“We have got one of the local GPs around here, they will not accept our residents unless a keyworker is with them, and they have to attend all appointments with them and register with them. They won’t accept them on their own.” Support worker
Lack of communication and information sharing from services with the hostel:
“I was that upset and annoyed that she’s [social worker] not speaking to anyone else that I’m working with [in the hostel]. I said, “It’s not keeping you up to date.” I speak to you once every three weeks, you don’t know what’s happening. So I could be going through a really difficult time and you’re not aware of it….” Resident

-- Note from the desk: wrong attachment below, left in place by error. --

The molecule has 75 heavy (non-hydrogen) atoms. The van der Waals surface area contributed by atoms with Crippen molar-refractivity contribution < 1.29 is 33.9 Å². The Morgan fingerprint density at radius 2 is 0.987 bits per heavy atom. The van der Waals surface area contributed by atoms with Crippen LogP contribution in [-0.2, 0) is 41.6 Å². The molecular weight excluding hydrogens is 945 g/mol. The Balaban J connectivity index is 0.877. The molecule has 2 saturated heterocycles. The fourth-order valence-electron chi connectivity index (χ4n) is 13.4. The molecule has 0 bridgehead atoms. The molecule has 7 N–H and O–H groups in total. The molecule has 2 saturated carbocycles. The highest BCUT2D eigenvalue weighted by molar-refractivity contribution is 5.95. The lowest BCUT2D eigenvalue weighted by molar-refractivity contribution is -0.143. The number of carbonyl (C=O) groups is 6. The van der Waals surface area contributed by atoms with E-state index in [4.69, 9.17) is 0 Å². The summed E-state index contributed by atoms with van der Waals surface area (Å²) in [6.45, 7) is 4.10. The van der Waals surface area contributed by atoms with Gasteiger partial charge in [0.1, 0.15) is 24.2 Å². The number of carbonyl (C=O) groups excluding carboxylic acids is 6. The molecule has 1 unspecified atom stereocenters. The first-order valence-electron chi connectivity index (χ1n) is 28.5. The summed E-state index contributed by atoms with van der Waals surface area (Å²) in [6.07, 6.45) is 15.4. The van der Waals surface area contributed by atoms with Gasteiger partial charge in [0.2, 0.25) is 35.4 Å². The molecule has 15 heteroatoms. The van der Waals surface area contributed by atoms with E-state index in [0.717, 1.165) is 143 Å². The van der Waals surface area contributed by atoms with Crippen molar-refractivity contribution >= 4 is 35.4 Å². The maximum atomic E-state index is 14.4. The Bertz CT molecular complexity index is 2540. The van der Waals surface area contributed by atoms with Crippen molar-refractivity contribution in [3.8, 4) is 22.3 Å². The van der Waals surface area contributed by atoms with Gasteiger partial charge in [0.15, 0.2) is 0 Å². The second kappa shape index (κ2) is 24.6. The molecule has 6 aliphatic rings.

A lack of trust from the residents and a struggle to build relationships beyond the hostel staff:
“I’m still finding I’m having to learn to trust people. I don’t always trust people now, and my confidence is not brilliant. Once I know someone [this is different]…., but I’m not very good coming forward at the beginning.” Resident
Incorrect assumptions around capacity and the role of the hostel:
“I think because a lot of people presume because it’s [the hostel] a 24-hour manned project, they’ve got staff. They [external services] don’t really realise that our job isn’t to be carers…It’s not always practical to see everybody every single day. What people see from the outside is 24-hour staff” Support worker
The impact of lack of health and social care support led to staff going beyond their job role, continuous support needed by the residents, and burnout:
“We also have to go and collect people’s medications. We don’t have to but we’re doing that as well and liaising with GPs to put [medication] in dosette boxes and things like that.” Hostel staff